Bengaluru-based startup Stelae Technologies has entered into a partnership with Netherlands-based Satsearch to build the first global search engine for the Aerospace industry. Through this partnership, the companies aim to leverage unique software and expertise to deliver next-generation engineering tools, and support the development of complex aerospace systems.
"To be able to drive design choices and develop systems, Aerospace engineers have to understand what is available in the market. Figuring this out is an arduous task that often involves 'Googling' for products, scouring supplier websites, and trying to extract information from highly unstructured data sheets. Not only does this lead to a colossal waste of precious engineering man-hours, it also renders it virtually impossible for engineers to be sure that they have picked the right products," a press statement from the companies said.
In this context, Satsearch and Stelae Technologies are poised to lay the foundation for enterprises to power innovation through Data-Driven Design. Satsearch claims its technology stack can be applied to non-space sectors, offering a scalable solution that captures supply chain and design data to enterprises that manage complex engineering processes.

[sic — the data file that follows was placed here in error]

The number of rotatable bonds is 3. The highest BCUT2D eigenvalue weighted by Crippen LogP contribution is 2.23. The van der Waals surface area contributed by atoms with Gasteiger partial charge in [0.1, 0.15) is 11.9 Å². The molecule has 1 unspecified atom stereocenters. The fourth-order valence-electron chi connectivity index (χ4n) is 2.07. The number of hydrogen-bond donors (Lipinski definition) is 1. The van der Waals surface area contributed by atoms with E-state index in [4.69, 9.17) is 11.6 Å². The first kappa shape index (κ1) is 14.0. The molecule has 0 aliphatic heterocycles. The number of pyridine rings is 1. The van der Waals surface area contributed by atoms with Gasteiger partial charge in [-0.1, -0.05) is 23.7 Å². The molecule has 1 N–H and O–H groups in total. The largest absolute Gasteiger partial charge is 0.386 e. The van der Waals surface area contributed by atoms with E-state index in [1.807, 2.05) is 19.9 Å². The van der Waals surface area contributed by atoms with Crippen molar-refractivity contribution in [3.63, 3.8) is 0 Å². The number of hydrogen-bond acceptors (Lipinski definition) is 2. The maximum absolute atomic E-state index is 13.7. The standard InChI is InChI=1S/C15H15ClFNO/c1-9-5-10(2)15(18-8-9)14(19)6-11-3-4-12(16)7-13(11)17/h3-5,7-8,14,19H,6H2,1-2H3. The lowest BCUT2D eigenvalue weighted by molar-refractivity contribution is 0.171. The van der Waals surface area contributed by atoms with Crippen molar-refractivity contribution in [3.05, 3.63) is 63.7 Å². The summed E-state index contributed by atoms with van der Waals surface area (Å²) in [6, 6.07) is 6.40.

Satsearch, a global company based out of Delft, The Netherlands, was founded by Kartik Kumar. Satsearch aims to capture the landscape of the space sector by building a comprehensive and independent search engine that indexes all the products and services within the global industry. The platform provides users with parametric search capabilities to enable complex data querying and visualisation.
Stelae Technologies is a software vendor, founded in September 2002 by Aruna Schwarz, with an aim to develop and commercialise software solutions in the document intelligence sector. The company provides automated conversion solutions for multiple categories of content.
"Our uniqueness is in the different algorithms in the software. We have about 70 of them that analysis content exactly like the human eye, it recognises titles, paragraphs, images and more."